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Egyptian Court Acquits Policemen Of 2011 Killings


The case concerned the the killing of antigovernment protesters outside police stations in the Mediterranean city of Alexandria in 2011. (file photo)

The case concerned the the killing of antigovernment protesters outside police stations in the Mediterranean city of Alexandria in 2011. (file photo)

An Egyptian court has acquitted six police officers of killing 83 protesters during the 2011 uprising against Hosni Mubarak.

The police officers' cases involved the killing of protesters outside police stations in the Mediterranean city of Alexandria.

Prosecutors said that commanders armed police with live ammunition and allowed officers to shoot at protesters.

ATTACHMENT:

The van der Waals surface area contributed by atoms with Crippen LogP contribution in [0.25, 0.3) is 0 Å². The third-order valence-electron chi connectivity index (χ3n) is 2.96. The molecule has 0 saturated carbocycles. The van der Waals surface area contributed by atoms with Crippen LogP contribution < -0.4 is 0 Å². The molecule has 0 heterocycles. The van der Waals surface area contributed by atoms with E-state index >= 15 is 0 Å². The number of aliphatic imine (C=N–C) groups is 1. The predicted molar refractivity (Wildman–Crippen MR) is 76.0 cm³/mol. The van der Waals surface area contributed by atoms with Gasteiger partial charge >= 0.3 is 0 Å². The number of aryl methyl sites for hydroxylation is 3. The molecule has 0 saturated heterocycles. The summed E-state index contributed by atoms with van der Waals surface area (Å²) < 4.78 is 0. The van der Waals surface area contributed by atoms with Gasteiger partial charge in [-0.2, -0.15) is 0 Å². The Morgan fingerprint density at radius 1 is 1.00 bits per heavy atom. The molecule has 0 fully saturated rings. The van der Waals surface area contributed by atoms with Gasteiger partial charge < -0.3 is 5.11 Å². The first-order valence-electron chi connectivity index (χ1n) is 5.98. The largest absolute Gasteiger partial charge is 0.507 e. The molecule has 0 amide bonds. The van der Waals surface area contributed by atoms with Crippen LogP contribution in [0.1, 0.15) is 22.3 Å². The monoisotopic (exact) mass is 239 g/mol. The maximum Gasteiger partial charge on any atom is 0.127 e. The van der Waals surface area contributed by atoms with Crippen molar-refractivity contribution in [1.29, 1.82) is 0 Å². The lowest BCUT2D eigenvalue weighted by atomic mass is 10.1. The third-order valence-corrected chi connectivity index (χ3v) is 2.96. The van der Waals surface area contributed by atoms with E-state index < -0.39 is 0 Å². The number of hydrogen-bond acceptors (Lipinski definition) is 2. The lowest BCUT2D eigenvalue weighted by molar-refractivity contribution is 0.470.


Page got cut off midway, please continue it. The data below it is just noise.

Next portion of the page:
Defense lawyers denied the policemen were responsible for the killings.

Nearly 850 people died during the 18-day uprising that toppled Mubarak.

More than a dozen policemen were put on trial, but most have been acquitted.

The ruling on February 22 came as a Cairo court resumed the trial of Mohammed Morsi, Mubarak's now deposed Islamist successor.

Morsi and 130 co-defendants are being tried for organizing jailbreaks and attacking police stations during the uprising.

Morsi faces a host of other charges.


Based on reporting by AFP and AP
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